Anaerobic Power (Step Test)
The procedure for the anaerobic step test (AST) was administered following the instructions from Adams (1). The power, in watts (W), was calculated as follows: (W) = ([body weight in kilograms × 10] × 0.40 × number of steps × 1.33])/time in seconds, where 0.40 was the height (40 cm) of the step; 1.33 was a factor that accounts for the eccentric part of the exercise and converts the formula to total work. Total test time was 60 seconds. The test-retest reliability of the AST was reported to be high (r = 0.90) (1).
Anaerobic Power (Vertical Jump)
The vertical jump test was conducted using the Vertek (Sports Imports, Columbus, OH, USA) device. The procedure for the jump test was administered following the instructions from Adams (1). The power was calculated as follows: power (kg·m−1·s−1) = 2.21 × clothed body weight (kilograms) × square root of jump height.
SAS system for Windows V8 was used for analysis of the results. Multiple regression analysis was used to determine the proportion of the variation observed in the AT that was explained by the variation of the fitness parameters. The backward selection method was used in an attempt to identify the subset of useful variables. A second multiple regression analysis was performed to determine the proportion of the variation observed in the AT that was explained by the variation of the important (subset of useful variables) fitness parameters. Pearson-product moment correlation coefficients were calculated among the fitness variable scores and the AT time. In addition, Pearson product moment correlation coefficients were calculated among the fitness parameters and the individual AT tasks in an attempt to identify their importance on each firefighting task. For all statistical analyses, significance was accepted at p ≤ 0.05 unless otherwise stated.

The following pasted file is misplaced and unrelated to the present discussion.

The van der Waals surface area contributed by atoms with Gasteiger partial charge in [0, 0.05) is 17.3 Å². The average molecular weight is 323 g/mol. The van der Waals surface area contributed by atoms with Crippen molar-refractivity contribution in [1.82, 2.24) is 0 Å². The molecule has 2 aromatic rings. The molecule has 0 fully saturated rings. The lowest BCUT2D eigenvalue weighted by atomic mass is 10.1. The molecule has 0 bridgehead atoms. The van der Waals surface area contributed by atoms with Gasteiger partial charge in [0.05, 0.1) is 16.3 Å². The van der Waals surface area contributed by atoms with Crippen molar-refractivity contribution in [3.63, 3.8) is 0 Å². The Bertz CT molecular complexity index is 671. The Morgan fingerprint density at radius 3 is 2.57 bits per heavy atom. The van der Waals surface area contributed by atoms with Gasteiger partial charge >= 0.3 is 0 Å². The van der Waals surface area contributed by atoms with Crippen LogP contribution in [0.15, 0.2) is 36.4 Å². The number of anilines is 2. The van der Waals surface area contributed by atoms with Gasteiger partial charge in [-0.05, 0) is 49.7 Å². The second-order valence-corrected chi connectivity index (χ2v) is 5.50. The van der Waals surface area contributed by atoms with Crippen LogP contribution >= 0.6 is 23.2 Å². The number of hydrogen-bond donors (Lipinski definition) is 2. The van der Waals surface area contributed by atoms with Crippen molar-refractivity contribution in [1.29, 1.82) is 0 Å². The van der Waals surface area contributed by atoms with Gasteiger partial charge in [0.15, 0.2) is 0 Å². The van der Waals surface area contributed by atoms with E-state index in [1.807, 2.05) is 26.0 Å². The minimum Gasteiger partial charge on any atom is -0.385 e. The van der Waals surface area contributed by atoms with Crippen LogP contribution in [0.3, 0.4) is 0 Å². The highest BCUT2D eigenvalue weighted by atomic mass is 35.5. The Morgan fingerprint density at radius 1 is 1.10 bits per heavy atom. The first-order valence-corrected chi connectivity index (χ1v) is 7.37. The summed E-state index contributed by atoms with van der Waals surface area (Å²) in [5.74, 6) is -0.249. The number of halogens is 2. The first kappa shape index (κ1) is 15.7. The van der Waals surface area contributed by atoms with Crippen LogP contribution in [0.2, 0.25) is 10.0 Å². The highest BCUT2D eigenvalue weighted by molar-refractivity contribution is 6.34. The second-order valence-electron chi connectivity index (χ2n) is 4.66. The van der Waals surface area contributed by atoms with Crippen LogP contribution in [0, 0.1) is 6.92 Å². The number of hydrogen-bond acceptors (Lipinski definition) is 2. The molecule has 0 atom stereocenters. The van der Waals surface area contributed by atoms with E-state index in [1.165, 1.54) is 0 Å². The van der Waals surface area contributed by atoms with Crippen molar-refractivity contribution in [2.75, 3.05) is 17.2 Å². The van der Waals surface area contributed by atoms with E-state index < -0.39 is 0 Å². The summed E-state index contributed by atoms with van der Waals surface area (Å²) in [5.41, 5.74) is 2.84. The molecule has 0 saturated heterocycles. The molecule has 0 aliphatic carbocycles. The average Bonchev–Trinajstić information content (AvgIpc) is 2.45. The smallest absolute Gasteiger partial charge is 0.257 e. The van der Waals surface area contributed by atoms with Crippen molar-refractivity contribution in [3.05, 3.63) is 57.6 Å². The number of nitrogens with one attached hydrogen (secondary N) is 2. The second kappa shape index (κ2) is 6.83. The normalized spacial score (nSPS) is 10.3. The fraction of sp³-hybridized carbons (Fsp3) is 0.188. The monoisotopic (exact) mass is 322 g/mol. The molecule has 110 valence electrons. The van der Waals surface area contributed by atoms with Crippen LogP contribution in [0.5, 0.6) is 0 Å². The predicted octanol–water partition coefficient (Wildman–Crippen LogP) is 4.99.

The mean AT performance, overall, and means for individual tasks are presented in Table 2. The descriptive data of the fitness assessments are presented in Table 3. Before analyzing the data, the normality assumption was tested. The univariate procedure demonstrated that all the fitness assessment variables were normally distributed. Shapiro-Wilk tests for normality were tested at p ≤ 0.1 for significance.
Pearson product-moment correlation coefficients for fitness scores and the AT are presented in Tables 4 and 5. Results demonstrated that the performance on the AT test, based on the time of completion, was related to several fitness and body composition parameters. Negative correlations indicated that higher performance on the fitness variables were associated with faster completion of the AT test, thus higher firefighting performance. Grip strength and 1-RM squat were not significantly correlated with AT time. Poor performance on the AT was significantly correlated (positive correlations) with high resting heart rate, body mass index (BMI), body fat (BF)%, age, and waist size (Table 5). During the AT, individual time of the 6 firefighting tasks was recorded. Pearson product-moment correlation coefficients were also calculated among the fitness variable scores and the individual task times. A number of significant correlations were found; these correlations are presented in Table 6.